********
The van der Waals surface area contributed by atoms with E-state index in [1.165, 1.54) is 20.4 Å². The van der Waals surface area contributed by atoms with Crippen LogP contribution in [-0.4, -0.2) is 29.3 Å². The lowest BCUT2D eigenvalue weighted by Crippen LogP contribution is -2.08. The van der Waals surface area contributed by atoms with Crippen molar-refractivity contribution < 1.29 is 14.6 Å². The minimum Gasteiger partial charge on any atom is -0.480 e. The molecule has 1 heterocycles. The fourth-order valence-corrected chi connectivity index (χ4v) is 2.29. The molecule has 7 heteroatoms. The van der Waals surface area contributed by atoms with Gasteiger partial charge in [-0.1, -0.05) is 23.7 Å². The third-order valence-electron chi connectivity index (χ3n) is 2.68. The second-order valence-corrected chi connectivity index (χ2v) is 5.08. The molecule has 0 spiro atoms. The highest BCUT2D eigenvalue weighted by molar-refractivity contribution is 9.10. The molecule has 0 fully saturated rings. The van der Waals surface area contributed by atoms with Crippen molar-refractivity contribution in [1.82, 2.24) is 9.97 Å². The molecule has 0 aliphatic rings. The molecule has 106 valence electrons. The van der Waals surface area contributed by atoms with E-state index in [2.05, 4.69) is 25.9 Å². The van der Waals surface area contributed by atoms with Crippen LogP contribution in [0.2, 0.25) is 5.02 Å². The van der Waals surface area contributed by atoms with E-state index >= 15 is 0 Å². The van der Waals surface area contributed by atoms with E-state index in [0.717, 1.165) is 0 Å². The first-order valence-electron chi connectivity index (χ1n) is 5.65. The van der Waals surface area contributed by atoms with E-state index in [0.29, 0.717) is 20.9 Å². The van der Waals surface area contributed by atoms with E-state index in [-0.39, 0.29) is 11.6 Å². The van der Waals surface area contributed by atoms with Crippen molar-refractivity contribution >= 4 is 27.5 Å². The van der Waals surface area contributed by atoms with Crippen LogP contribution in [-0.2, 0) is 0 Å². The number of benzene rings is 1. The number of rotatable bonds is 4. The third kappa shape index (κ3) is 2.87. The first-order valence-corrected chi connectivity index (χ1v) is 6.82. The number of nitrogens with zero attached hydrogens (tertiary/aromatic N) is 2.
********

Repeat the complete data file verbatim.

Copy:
The van der Waals surface area contributed by atoms with E-state index in [1.165, 1.54) is 20.4 Å². The van der Waals surface area contributed by atoms with Crippen LogP contribution in [-0.4, -0.2) is 29.3 Å². The lowest BCUT2D eigenvalue weighted by Crippen LogP contribution is -2.08. The van der Waals surface area contributed by atoms with Crippen molar-refractivity contribution < 1.29 is 14.6 Å². The minimum Gasteiger partial charge on any atom is -0.480 e. The molecule has 1 heterocycles. The fourth-order valence-corrected chi connectivity index (χ4v) is 2.29. The molecule has 7 heteroatoms. The van der Waals surface area contributed by atoms with Gasteiger partial charge in [-0.1, -0.05) is 23.7 Å². The third-order valence-electron chi connectivity index (χ3n) is 2.68. The second-order valence-corrected chi connectivity index (χ2v) is 5.08. The molecule has 0 spiro atoms. The highest BCUT2D eigenvalue weighted by molar-refractivity contribution is 9.10. The molecule has 0 fully saturated rings. The van der Waals surface area contributed by atoms with Crippen molar-refractivity contribution in [1.82, 2.24) is 9.97 Å². The molecule has 0 aliphatic rings. The molecule has 106 valence electrons. The van der Waals surface area contributed by atoms with E-state index in [2.05, 4.69) is 25.9 Å². The van der Waals surface area contributed by atoms with Crippen LogP contribution in [0.2, 0.25) is 5.02 Å². The van der Waals surface area contributed by atoms with E-state index >= 15 is 0 Å². The van der Waals surface area contributed by atoms with E-state index in [0.717, 1.165) is 0 Å². The first-order valence-electron chi connectivity index (χ1n) is 5.65. The van der Waals surface area contributed by atoms with E-state index in [0.29, 0.717) is 20.9 Å². The van der Waals surface area contributed by atoms with E-state index in [-0.39, 0.29) is 11.6 Å². The van der Waals surface area contributed by atoms with Crippen molar-refractivity contribution >= 4 is 27.5 Å². The van der Waals surface area contributed by atoms with Crippen LogP contribution in [-0.2, 0) is 0 Å². The number of benzene rings is 1. The number of rotatable bonds is 4. The third kappa shape index (κ3) is 2.87. The first-order valence-corrected chi connectivity index (χ1v) is 6.82. The number of nitrogens with zero attached hydrogens (tertiary/aromatic N) is 2.